New Brunswick

Residents worry about parking at former Moncton High School building

Residents who live near the former Moncton High School attended a community meeting Monday night to discuss a rezoning application for the property. The developer wants to rezone the land to allow for commercial tenants like a call centre.

Many residents say they want to keep the neighbourhood family friendly

A new entrance is being planned for the north side of the former Moncton High School building. The commercial areas and arts areas will have separate entrances. (Submitted)

Residents who live near the former Moncton High School came to a community meeting Wednesday night to discuss a rezoning application for the property.

The developer, Heritage Developments Limited, wants to rezone the land from community use to mixed use, allowing for commercial tenants like a call centre. The new development is also expected to include non-profit arts and cultural organizations.

The former high school currently has about 100 parking spaces, but the new property owner is requesting the addition of 351 stalls to the lot adjoining the school property, and the creation of a 559 space parking lot further down Church Street on the school's former football field.

About 50 residents attended the information session at Resurgo Place.

Don Steeves, who lives in the area, says it was good to have a closer look at the information, which included charts and pictures, but he still has concerns.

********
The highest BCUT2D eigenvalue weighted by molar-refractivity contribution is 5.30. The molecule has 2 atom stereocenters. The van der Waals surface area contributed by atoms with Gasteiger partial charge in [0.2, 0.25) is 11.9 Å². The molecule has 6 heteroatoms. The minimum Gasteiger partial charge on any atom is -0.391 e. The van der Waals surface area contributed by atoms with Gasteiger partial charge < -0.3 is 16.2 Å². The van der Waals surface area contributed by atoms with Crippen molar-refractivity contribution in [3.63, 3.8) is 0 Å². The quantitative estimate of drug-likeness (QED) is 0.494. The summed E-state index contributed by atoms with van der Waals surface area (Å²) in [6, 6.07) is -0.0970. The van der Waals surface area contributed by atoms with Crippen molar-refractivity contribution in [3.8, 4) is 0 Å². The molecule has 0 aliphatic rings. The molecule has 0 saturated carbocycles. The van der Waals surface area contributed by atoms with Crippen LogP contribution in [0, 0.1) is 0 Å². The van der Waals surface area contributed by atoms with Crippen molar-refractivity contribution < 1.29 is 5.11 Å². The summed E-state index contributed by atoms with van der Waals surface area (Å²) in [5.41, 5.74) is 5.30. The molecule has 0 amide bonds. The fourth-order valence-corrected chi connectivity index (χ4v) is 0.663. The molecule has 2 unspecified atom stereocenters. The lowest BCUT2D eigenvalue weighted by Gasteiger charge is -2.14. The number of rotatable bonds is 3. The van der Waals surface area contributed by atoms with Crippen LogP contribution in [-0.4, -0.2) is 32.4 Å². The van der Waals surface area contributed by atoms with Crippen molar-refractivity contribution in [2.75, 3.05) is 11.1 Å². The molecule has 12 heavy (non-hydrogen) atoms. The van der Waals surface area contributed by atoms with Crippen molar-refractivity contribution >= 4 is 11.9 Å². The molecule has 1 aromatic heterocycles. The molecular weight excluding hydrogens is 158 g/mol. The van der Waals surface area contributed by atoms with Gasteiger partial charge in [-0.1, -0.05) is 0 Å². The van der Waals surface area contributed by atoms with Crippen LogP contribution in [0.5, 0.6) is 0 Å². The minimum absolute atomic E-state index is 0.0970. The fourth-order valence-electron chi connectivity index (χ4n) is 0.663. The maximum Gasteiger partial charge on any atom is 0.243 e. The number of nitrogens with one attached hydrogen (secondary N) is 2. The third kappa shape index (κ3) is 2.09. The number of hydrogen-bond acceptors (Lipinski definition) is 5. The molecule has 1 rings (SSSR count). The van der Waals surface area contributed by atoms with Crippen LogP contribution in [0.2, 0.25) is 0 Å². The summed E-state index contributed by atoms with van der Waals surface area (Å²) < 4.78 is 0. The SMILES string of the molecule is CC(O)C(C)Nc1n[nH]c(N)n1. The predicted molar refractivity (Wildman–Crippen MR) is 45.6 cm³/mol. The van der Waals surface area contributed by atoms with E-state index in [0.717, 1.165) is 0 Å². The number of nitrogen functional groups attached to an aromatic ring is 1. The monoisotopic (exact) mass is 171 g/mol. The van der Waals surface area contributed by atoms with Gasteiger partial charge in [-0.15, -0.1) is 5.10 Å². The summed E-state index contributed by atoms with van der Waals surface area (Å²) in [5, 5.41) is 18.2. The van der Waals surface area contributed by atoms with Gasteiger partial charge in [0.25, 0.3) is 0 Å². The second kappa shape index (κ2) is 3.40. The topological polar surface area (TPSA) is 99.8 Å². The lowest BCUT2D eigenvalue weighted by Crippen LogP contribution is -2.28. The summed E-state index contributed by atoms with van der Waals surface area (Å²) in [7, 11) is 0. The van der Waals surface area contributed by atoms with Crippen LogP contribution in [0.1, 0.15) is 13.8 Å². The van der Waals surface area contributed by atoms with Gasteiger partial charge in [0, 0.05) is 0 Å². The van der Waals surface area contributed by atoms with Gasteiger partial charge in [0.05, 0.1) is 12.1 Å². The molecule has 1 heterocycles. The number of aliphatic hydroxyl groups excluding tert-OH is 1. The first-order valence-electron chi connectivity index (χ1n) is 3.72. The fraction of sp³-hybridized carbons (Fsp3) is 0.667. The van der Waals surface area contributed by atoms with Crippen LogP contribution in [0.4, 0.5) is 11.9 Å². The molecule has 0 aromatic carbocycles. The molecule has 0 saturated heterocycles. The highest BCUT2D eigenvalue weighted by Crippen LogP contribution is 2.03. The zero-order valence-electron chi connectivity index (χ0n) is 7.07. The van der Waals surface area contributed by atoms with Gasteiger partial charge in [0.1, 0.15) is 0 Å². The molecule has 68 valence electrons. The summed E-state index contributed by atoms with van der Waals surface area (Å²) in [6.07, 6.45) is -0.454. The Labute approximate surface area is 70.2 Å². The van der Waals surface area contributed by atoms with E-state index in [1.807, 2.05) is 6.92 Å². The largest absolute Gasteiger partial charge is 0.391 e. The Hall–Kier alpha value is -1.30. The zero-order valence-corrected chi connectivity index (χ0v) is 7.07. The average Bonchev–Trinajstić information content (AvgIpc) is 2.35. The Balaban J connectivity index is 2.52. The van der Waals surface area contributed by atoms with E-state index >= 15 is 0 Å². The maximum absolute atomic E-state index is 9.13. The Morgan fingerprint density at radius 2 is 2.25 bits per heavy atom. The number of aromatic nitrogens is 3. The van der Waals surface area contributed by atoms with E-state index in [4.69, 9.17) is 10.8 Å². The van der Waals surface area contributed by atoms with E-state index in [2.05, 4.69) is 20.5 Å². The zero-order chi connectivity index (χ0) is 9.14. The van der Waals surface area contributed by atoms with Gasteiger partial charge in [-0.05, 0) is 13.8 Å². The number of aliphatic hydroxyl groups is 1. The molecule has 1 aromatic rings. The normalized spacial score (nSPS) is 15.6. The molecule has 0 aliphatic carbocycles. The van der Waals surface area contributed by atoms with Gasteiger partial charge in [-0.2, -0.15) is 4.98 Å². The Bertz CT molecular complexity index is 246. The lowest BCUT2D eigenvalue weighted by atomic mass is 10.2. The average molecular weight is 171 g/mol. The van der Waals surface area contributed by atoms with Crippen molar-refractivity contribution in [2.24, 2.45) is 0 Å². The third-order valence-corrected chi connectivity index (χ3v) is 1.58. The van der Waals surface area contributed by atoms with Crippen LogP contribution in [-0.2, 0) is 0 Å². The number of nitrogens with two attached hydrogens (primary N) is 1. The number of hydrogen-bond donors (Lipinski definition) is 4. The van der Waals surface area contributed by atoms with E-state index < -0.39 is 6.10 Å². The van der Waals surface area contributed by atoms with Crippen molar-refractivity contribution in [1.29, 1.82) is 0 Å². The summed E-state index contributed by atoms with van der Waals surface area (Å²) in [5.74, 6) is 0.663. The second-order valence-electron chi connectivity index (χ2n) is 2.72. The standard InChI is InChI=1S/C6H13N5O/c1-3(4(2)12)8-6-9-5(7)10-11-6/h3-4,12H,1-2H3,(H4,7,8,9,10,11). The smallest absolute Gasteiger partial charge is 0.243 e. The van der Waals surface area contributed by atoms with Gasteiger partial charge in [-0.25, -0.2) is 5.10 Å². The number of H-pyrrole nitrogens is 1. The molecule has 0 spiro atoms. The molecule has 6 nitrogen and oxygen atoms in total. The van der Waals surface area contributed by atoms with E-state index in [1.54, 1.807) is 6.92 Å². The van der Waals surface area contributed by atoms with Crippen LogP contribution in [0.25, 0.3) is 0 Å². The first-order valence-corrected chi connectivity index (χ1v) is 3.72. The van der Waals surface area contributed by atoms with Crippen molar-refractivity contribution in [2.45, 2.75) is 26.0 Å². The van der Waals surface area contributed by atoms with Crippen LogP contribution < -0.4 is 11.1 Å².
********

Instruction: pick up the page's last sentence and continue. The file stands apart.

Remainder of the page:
Don Steeves is worried about increased traffic flow in his neighbourhood. (Kate Letterick/CBC News)

"Parking is a concern, traffic flow is a concern and the fact that yeah we want to see the building developed we're hoping to see it developed into an arts centre but the business portion of it is still up in the air," he said. "The parking is the biggest issue, I think."

Lillie Doucet has lived in the neighbourhood for 25 years. She's also worried about the effect of the additional parking spaces on the small neighbourhood.

Lillie Doucet has lived in the neighbourhood near the former Moncton High School building for 25 years. (Kate Letterick/CBC News)

"Right now what we're seeing is a lot of young families that are there with a lot of children playing in the park," she said.

"We're seeing a renewal of our community … and with the increased traffic we're not going to be able to encourage young families to stay in that community and I think that's a shame because it's a wonderful thing to be seeing that again."

Eric Babineau attended the meeting with his wife, Kate Doyle and four-year-old daughter, Annette. He wants to keep the neighbourhood family-friendly.

Eric Babineau attended the meeting with his wife Kate Doyle and their four-year-old daughter Annette. Babineau says he wants to keep the neighbourhood family friendly. (Kate Letterick/CBC News)

"We're just concerned about what's going to happen with our neighbourhood," said Babineau.

"A lot of families live in the neighbourhood … and we already see cars that are trying to beat the lights and taking the short cuts and speeding through those residential areas so that's just going to multiply and we want to look out for our families."

Senior city planner Sebastien Arcand said the city wanted to give residents a chance to get more information and ask questions before the formal rezoning hearing.

He says he has received some letters from people concerned about parking and there's still time for people to voice their opinions.

Moncton's senior city planner Sebastien Arcand talks to residents at the meeting. (Kate Letterick/CBC News )

"What they can do is write their concerns to the city clerk and those will be part of the official record and will be shared with council," Arcand said.

A public hearing to consider written objections to the proposed changes will be held at city hall on Nov. 6 at 5 p.m.

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